There remains, in my view, a strong argument for the full contents of all these documents to be released in the public interest. However, the Information Commissioner, in his 2010 judgement (here), revealed that Nick Pope had written to the MoD in January of that year, when he became aware of my 2007 FOIA request, “and asked for the information not to be released into the public domain.”
In personal correspondence with me, Nick claimed the documents he wants to with-hold are private and “not part of the UFO files”. But the contents of this release demonstrate that is not the case. A number of the papers contain discussion of how MoD should react to Nick Pope’s media activities. These have been copied directly from UFO Policy and Parliamentary files, including DEFE 24/1958/1. They are public documents and these discussions took place in working time paid for by the tax-payer.
They are most definitely part of the UFO files subject to the current disclosure programme and there is no justification to with-hold them. What do these papers contain that is being concealed from the public? And why is it so important that we get to see them? Well, Nick Pope is on record as saying:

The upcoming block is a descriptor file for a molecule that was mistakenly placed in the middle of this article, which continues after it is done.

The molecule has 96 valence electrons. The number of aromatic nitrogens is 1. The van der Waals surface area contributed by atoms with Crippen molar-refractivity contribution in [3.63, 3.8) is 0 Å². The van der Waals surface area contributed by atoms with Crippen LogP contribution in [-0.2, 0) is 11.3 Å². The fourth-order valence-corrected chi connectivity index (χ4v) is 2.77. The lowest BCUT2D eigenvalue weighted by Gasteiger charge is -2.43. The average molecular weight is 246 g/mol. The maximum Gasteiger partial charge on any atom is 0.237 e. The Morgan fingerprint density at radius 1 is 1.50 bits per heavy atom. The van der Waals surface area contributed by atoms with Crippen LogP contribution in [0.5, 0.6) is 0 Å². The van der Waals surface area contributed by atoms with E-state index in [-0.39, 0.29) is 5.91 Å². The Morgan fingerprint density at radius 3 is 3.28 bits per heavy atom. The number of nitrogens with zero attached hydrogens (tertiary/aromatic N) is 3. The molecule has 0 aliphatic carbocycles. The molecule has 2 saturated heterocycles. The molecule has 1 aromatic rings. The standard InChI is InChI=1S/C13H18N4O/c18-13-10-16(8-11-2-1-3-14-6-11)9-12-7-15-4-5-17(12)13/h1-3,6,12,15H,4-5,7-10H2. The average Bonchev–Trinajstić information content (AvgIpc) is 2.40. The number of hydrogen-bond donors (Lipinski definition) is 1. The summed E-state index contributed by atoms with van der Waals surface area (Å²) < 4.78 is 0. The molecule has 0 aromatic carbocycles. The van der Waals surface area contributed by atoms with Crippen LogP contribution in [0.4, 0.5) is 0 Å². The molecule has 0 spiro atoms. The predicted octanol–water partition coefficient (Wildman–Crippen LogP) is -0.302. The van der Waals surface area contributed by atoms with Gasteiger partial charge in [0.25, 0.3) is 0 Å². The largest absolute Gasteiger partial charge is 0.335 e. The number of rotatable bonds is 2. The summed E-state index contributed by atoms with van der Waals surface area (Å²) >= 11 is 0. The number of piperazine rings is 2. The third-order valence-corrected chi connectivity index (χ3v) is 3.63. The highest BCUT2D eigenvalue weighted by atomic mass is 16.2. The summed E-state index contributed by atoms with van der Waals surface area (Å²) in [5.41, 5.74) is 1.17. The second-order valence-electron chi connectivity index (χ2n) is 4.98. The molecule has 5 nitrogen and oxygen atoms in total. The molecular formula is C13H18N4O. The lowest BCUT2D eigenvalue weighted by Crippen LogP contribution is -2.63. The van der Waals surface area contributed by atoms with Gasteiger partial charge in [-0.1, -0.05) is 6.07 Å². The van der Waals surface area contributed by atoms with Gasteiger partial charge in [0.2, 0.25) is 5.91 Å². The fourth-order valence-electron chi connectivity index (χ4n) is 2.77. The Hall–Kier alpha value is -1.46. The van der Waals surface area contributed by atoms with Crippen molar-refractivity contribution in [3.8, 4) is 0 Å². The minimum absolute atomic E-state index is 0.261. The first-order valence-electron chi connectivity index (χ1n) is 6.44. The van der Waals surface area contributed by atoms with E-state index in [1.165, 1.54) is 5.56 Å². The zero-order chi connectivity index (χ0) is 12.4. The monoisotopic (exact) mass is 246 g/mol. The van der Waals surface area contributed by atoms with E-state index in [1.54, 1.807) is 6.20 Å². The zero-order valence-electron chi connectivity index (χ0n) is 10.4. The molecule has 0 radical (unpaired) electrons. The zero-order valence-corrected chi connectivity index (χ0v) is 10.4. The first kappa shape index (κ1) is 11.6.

“I believe the governments and military, and indeed private researchers, politicians – whoever – should place everything in the public domain on this issue. Governments can’t, I think, have it both ways…I, in support of that aim, believe there should be a full disclosure of all information on UFOs held by governments.”
I took this to mean all information – including that held on private researchers – should be released. Any information with-held will simply provide grist to the mill for those who wish to find evidence for conspiracies. Taking Nick at his word, in 2008 I asked the MoD to release all their correspondence with me and leave nothing uncensored except my private address (these files are DEFE 24/2030-2032). But evidently I was wrong. What he appears to mean was that all information should be released except that relating to Nick’s own “private” activities carried out in the media whilst paid by the public.
How ironic that by the end of this disclosure programme the only documents MoD intends to permanently conceal concern their secret dealings not with aliens, but with a former member of their own staff.
A copy of a Decision Notice published by the Information Commissioner on 10 June 2010 relating to my 2007 FOI request can be found here: http://www.ico.gov.uk/upload/documents/decisionnotices/2010/fs_50225113.pdf
You can read a full account of my campaign to persuade MoD to release its secret files on Nick Pope on my blogger pages here.
All 34 new files can be downloaded from the National Archives website: